You knew your life had hit a new low when your sixty-year-old inebriated next-door neighbor offered you a ‘quickie’ behind the bar of the Witch’s Watering Hole. I was still thinking up a diplomatic response when he plunked down a glass jar of cloudy alcohol to sweeten the deal. “What do you say, Leda?” he slurred, smacking his lips. His breath smelled like acetone. That you’re three times my age. I reminded myself that he was drunk—and that it wasn’t nice to throw your drink in your neighbor’s face. He wasn’t the only one. The Witch’s Watering Hole was packed tonight, an inevitable consequence of payday and Friday night colliding. Everyone in the bar was drunk— everyone, that was, except for me. I had work to do and no time for moonshine. “Dale,” I said, smiling. Yes, he was drunk, but that was no reason to forget my manners. “I’m flattered. Really I am, but I think Cindy would be very disappointed if I took you up on your offer.” I gave the busty redhead across the room a little wave.
Dale followed my gaze to Cindy. As soon as his eyes fell upon her, her full lips spread into a sultry smile and she shifted in her seat, crossing one very long leg over the other with leisurely ease. Her miniskirt slid a few inches up her thigh, which sealed the deal for Dale. He stumbled off his barstool and staggered toward her, puffing out his chest like a peacock. I slid the jar of abandoned moonshine to a safe distance, then took a sip of my pineapple juice to cleanse my senses. Despite his questionable taste in alcohol—which, to be fair, half the town was also drinking—Dale wasn’t actually a bad guy. He was usually very quiet and friendly. He’d probably regret his lewd words in the morning. Assuming he even remembered them. The shiny red jukebox in the corner blared to life, singing out a humorous song about a witch who’d fallen for a vampire.
The jukebox was a recent import from New York City, and Brooke, the owner of the Witch’s Watering Hole, was quite proud of it. As well she should be. This bar was the only one in town that had a jukebox. Out here on the Frontier, at the dividing line between civilization and the monsterinfested Wasteland, we didn’t have a lot of amenities. It was no wonder that the survivors of the Scourge had renamed this town Purgatory. Besides the jukebox, the rest of the Witch’s Watering Hole looked like the quintessential old western saloon, which was probably the era the furnishings had come out of. Handmade wood tables and chairs, rundown but clean, sat at the edges of the room, leaving a small dancing area beside the jukebox. Overhead, an old fan turned slowly, stirring the thick summer air. Most things here were powered by good old water or mundane steam, and the fan was no exception. The jukebox, however, was of a whole other class.
Its power source was enchanted steam—or Magitech—an energy the gods had gifted humanity two centuries ago. Well, at least if you happened to be lucky enough to live in one of the world’s high-tech cities. For everyone else, the enchanted energy was difficult—if not impossible—to get. And it was always egregiously expensive. “You look nice tonight, Leda.” I turned around to face my next admirer. That was the sixth guy so far tonight. Maybe the crop top and hot pants hadn’t been the best wardrobe idea after all. But I had to attract my mark’s attention somehow. If only he’d gotten here an hour ago like Calli’s intelligence had said he would, then I’d be long gone by now.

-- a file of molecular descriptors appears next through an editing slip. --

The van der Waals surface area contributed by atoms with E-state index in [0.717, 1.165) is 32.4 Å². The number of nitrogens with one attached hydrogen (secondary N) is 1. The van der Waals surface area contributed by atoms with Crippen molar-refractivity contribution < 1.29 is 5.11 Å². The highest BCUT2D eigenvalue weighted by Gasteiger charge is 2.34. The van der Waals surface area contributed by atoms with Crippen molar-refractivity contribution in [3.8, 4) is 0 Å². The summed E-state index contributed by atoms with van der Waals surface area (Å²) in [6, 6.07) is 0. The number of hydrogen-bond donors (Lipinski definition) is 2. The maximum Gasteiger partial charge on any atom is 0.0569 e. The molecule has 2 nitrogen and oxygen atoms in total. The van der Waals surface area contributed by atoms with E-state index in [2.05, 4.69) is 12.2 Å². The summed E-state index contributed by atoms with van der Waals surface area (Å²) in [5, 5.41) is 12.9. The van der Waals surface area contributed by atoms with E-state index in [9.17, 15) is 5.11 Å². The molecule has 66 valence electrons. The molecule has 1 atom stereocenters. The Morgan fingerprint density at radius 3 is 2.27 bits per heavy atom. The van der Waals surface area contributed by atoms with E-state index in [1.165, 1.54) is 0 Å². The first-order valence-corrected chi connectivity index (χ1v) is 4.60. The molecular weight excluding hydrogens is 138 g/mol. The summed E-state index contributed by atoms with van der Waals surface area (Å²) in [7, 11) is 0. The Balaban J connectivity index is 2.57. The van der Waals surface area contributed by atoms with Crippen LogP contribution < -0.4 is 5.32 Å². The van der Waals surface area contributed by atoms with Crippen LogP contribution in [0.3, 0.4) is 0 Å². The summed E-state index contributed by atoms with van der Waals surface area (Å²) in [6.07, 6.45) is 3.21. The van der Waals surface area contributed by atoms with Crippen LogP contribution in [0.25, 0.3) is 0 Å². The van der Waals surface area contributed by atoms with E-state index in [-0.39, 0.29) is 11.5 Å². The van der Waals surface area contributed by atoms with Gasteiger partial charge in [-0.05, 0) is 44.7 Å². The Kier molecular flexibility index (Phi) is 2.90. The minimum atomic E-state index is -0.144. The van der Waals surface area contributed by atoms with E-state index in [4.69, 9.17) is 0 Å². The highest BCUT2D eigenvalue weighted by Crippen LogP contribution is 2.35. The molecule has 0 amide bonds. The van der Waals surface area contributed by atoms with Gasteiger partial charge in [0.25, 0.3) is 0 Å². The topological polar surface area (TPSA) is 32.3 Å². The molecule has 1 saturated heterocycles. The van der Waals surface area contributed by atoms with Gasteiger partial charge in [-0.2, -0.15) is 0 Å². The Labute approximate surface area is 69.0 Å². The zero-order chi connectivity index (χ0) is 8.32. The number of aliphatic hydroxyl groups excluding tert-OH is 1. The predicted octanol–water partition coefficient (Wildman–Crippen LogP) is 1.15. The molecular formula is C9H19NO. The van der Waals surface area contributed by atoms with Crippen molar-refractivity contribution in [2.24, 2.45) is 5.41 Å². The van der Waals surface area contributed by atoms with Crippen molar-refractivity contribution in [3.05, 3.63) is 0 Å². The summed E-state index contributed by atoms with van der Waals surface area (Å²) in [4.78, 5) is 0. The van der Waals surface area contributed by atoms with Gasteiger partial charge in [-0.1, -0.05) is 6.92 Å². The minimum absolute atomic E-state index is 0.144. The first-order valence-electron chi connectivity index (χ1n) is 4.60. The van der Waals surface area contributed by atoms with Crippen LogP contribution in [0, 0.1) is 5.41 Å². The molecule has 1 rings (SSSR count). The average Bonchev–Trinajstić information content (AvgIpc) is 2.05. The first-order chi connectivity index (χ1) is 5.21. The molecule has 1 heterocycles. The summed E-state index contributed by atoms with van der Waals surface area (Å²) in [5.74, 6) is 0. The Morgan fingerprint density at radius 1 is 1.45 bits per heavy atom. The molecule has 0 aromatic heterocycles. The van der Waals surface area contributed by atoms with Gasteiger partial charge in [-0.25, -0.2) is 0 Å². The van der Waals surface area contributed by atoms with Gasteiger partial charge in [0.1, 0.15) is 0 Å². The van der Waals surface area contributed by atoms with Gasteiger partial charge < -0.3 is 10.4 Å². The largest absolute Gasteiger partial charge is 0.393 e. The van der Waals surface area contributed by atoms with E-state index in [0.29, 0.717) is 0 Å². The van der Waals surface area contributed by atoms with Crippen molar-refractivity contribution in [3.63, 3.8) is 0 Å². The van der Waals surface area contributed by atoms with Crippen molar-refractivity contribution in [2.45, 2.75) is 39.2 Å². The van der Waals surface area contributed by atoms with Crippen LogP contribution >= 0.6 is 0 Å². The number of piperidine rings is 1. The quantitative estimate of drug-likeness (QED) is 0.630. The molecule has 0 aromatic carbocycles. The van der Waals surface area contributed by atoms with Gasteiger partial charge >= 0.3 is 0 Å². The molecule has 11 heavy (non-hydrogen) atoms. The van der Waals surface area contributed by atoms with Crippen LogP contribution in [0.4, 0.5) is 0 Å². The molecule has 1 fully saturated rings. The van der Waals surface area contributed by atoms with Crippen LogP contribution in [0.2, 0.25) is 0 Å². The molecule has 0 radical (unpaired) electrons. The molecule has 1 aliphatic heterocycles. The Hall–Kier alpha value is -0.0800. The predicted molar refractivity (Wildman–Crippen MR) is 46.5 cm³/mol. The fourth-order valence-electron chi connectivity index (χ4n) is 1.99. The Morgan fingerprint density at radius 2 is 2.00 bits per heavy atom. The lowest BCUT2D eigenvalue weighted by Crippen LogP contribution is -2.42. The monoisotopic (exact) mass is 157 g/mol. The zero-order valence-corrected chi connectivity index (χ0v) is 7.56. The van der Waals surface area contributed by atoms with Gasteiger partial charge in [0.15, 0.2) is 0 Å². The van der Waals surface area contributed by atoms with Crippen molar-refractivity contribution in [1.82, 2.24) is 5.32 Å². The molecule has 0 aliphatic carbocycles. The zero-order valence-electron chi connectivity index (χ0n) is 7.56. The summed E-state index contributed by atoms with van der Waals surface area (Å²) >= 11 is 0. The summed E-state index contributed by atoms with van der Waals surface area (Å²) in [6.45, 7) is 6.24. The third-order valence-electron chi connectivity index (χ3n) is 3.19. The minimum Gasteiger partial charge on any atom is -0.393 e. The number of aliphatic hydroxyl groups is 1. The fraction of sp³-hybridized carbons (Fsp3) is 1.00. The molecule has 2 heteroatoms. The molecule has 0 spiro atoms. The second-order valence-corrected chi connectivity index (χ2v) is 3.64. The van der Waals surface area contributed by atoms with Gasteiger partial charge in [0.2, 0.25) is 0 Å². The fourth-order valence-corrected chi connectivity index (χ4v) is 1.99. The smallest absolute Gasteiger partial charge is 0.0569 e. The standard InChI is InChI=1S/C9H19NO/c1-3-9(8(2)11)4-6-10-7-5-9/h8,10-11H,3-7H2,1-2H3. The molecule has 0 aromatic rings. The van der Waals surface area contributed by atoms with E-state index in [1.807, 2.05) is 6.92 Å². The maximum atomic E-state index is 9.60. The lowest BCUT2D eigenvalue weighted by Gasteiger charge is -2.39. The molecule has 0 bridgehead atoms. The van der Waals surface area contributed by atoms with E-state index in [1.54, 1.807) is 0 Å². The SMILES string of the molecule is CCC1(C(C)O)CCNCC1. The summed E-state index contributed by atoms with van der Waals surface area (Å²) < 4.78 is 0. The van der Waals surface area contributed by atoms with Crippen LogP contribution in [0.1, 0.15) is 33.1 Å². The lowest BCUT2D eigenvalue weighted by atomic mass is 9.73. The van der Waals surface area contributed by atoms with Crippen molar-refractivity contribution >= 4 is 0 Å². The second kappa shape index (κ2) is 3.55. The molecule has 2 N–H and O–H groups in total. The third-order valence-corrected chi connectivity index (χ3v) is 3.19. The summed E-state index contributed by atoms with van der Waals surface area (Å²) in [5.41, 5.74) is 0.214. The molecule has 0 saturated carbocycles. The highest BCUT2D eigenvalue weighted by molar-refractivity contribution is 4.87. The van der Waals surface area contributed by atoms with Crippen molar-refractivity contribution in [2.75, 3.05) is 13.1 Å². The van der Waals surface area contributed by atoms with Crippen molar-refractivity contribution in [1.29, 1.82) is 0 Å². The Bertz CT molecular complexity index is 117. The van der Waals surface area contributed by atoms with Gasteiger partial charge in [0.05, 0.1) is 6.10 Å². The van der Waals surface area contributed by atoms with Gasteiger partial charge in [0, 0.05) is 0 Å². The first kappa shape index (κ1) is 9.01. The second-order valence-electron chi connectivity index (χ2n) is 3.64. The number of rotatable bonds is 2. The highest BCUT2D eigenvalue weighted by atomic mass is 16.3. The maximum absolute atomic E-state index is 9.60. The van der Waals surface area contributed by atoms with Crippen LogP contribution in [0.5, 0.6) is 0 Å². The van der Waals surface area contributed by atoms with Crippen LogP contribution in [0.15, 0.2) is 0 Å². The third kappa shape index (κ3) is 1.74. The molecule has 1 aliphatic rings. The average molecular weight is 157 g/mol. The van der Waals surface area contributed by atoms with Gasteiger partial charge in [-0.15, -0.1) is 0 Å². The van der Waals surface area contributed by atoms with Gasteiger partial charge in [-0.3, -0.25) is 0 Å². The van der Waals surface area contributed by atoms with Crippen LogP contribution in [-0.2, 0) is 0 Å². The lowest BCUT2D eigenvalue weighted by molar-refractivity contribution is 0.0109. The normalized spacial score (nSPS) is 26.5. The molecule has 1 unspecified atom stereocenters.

Admirer #6 turned out to be Jak, the shy nerdy kid who’d had a crush on me since third grade—and yet had never spoken more than three words to me. Until tonight. Tonight, the words were gushing out. “So, do you want…um, what I mean is…only if you’d like to…” His hand held to the jar of moonshine for dear life. So that’s where his sudden burst of courage had come from. He’d swiped Dale’s glass from the counter. Finder’s Keepers was the motto out here, and most people just accepted it. Besides, Dale was too busy making out with his new friend to notice his missing moonshine. “…I was thinking it might be nice to…you know, seeing how long we’ve known each other…” “Spit it out, Jak,” I said, checking the impatience in my voice. It wasn’t his fault that my mark was late or that five other men had hit on me before he’d wandered over.
“Dance with me?” he blurted out. He was squeezing the jar’s handle so hard that all color had drained from his hand. “Take a hike, junior,” someone said behind Jak, causing him to jump. Jak took one look at the cold gleam in the man’s dark eyes, then ran off. The new arrival gave the moonshine a disgusted look, then ordered a whiskey. “I’m Mark,” the man said, extending his hand. He smelled strongly of cologne and peppermint. He was as out of place in this bar as the shiny red jukebox in the corner. The bar’s other patrons wore faded cotton and denim. They had smudged faces and dirt under their fingernails.
Mark looked like he’d stepped off a fashion runway. He wore a black silk shirt, half of the buttons undone to expose his muscular chest. Boots with a slight heel over form-fitting black leather pants completed his ensemble. His hair was combed back and styled with gel. Platinum blond, it was nearly as pale as my own. Except his hair was dyed, clearly an expensive color job from a high-end city salon. “Leda,” I replied, smiling demurely at my mark. I’d have been able to peg him even without having seen the photograph on his wanted poster. He stood out like a sore thumb. And the irony of my mark’s name being Mark was hard to ignore.